Refugee volunteers detour to Belgium to avoid French blockade
A group of volunteers is back in Shetland after taking a detour through Belgium to ensure their efforts to deliver aid to refugees in Calais camps were not thwarted.
Shetland Solidarity with Refugees set off last Thursday evening with a packed van, including a two-bedroom frame tent, to join a convoy heading for the French port with aid for people in need.
They were due to join a larger convoy taking aid to Calais but while travelling south they were made aware telling them the French police were preparing to blockade the convoy because of security fears. There are heightened tensions in France because of terrorism and violence fears as the country hosts the European football championships.
Kaila McCulloch was with the group and said the aid mission became “covert” when they received while in Aberdeen a call telling them, “there would be trouble in Dover as the French police weren’t allowing the convoy to go ahead”.
Already on the road the group vowed to continue and began to think of alternative routes.
First thoughts were to go through the Channel tunnel but they then thought the authorities probably already had their names so they might get turned back attempting this route.After looking at all the options they agreed that entering Europe from Hull was the safest option. This meant another 14-hour boat trip across to Zeebrugge in Belgium. They then drove the 80-miles to France and arrived in Calais.
The group had received texts warning them to take care in the French town and not put themselves or anyone else in danger. But they were determined to complete their mission, as this what those who had donated items expected of them.
When they arrived in Calais they made contact with the Care4Calais charity and the founder Clare Moseley gave directions to get to the refugees. Within 10 minutes of receiving directions they had arrived. Care4calais were extremely happy to see the well travelled Shetlanders and “were very grateful that we had managed to get the much-needed donations to them”.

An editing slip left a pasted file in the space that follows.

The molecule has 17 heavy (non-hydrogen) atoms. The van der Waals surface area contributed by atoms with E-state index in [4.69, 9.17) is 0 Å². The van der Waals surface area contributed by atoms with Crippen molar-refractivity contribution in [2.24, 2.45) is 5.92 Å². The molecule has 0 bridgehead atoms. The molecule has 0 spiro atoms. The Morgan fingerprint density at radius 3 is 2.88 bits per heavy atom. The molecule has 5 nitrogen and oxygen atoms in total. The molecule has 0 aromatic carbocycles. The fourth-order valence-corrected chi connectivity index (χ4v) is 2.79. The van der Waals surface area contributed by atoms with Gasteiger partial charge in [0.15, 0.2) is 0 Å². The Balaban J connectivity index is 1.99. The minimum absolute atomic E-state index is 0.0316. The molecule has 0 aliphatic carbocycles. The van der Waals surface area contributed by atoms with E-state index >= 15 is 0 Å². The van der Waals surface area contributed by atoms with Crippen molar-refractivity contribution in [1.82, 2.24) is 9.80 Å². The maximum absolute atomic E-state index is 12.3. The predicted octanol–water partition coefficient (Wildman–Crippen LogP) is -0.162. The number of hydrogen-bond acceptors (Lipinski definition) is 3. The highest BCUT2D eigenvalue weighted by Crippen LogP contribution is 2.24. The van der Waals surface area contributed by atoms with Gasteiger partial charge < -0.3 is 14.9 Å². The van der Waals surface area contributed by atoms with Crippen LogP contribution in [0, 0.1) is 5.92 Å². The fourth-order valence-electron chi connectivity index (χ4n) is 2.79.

Shetlanders and “were very grateful that we had managed to get the much-needed donations to them”.
The group spent time helping out in the warehouse before heading back to Calais to catch the ferry back to Dover and the hardy volunteers were back in Shetland on Monday morning. They did not enter the camp where 5,000 refugees are living but they did drive past it. Kaela said: “I can only say the conditions these poor souls are living in are a very long way from being acceptable”. She described the whole experience as very “humbling”.
The French authorities refuse to officially recognise the camp which means that large organisations such as the Red Cross and The United Nations will not enter an area without a mandate from the government. That means “they are unable to assist on the ground” said Ms McCulloch which made it all the more important the aid got through.
All told the group spent 44 hours at sea and drove more than 1,200 miles to get to Calais. They are extremely glad their journey was a success and said it would not have been possible without the generosity of the people of Shetland and help from the trade union Unison Shetland, Star Rent A Car, NorthLink Ferries, Artmachine and Martin Watt of Brevik House Properties Ltd. They arrived safely home on yesterday morning.
Prior to travelling south the group’s van had been filled in three days. This was the second batch of aid and on a much smaller scale than the previous effort. Donations were delivered to Brevik House Properties Ltd.
Spokeswoman Jeanette Nowak said they were amazed by the generosity of the Shetland public.
Before they left a raffle was drawn and Deborah Mallet won the prize of a collage by Jeanette.